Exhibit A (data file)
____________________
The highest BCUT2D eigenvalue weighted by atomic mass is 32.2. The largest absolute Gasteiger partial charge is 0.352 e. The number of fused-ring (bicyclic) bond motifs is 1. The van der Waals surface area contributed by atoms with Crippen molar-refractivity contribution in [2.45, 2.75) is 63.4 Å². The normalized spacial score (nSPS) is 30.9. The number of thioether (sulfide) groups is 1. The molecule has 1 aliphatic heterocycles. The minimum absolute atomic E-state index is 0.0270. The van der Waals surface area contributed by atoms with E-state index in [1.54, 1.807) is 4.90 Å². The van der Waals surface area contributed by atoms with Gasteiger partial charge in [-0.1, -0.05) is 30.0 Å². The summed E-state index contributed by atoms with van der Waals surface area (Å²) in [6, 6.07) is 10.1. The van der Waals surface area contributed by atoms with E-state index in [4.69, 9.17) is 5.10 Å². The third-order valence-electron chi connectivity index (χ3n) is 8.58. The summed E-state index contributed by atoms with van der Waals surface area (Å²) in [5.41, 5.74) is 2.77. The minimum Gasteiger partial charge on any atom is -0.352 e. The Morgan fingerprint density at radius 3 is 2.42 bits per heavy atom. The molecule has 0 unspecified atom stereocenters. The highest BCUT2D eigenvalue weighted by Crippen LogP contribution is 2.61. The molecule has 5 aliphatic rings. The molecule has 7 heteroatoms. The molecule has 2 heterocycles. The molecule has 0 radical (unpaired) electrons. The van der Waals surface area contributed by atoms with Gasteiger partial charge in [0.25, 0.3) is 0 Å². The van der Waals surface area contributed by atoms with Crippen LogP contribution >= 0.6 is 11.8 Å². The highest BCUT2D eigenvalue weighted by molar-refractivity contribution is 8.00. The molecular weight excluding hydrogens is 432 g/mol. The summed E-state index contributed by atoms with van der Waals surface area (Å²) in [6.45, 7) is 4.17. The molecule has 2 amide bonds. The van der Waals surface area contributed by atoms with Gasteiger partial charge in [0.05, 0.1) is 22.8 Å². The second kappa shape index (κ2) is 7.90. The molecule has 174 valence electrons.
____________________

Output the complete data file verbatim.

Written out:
The highest BCUT2D eigenvalue weighted by atomic mass is 32.2. The largest absolute Gasteiger partial charge is 0.352 e. The number of fused-ring (bicyclic) bond motifs is 1. The van der Waals surface area contributed by atoms with Crippen molar-refractivity contribution in [2.45, 2.75) is 63.4 Å². The normalized spacial score (nSPS) is 30.9. The number of thioether (sulfide) groups is 1. The molecule has 1 aliphatic heterocycles. The minimum absolute atomic E-state index is 0.0270. The van der Waals surface area contributed by atoms with E-state index in [1.54, 1.807) is 4.90 Å². The van der Waals surface area contributed by atoms with Gasteiger partial charge in [-0.1, -0.05) is 30.0 Å². The summed E-state index contributed by atoms with van der Waals surface area (Å²) in [6, 6.07) is 10.1. The van der Waals surface area contributed by atoms with E-state index in [4.69, 9.17) is 5.10 Å². The third-order valence-electron chi connectivity index (χ3n) is 8.58. The summed E-state index contributed by atoms with van der Waals surface area (Å²) in [5.41, 5.74) is 2.77. The minimum Gasteiger partial charge on any atom is -0.352 e. The Morgan fingerprint density at radius 3 is 2.42 bits per heavy atom. The molecule has 0 unspecified atom stereocenters. The highest BCUT2D eigenvalue weighted by Crippen LogP contribution is 2.61. The molecule has 5 aliphatic rings. The molecule has 7 heteroatoms. The molecule has 2 heterocycles. The molecule has 0 radical (unpaired) electrons. The van der Waals surface area contributed by atoms with Gasteiger partial charge in [0.25, 0.3) is 0 Å². The van der Waals surface area contributed by atoms with Crippen LogP contribution >= 0.6 is 11.8 Å². The highest BCUT2D eigenvalue weighted by molar-refractivity contribution is 8.00. The molecular weight excluding hydrogens is 432 g/mol. The summed E-state index contributed by atoms with van der Waals surface area (Å²) in [6.45, 7) is 4.17. The molecule has 2 amide bonds. The van der Waals surface area contributed by atoms with Gasteiger partial charge in [0.05, 0.1) is 22.8 Å². The second kappa shape index (κ2) is 7.90. The molecule has 174 valence electrons.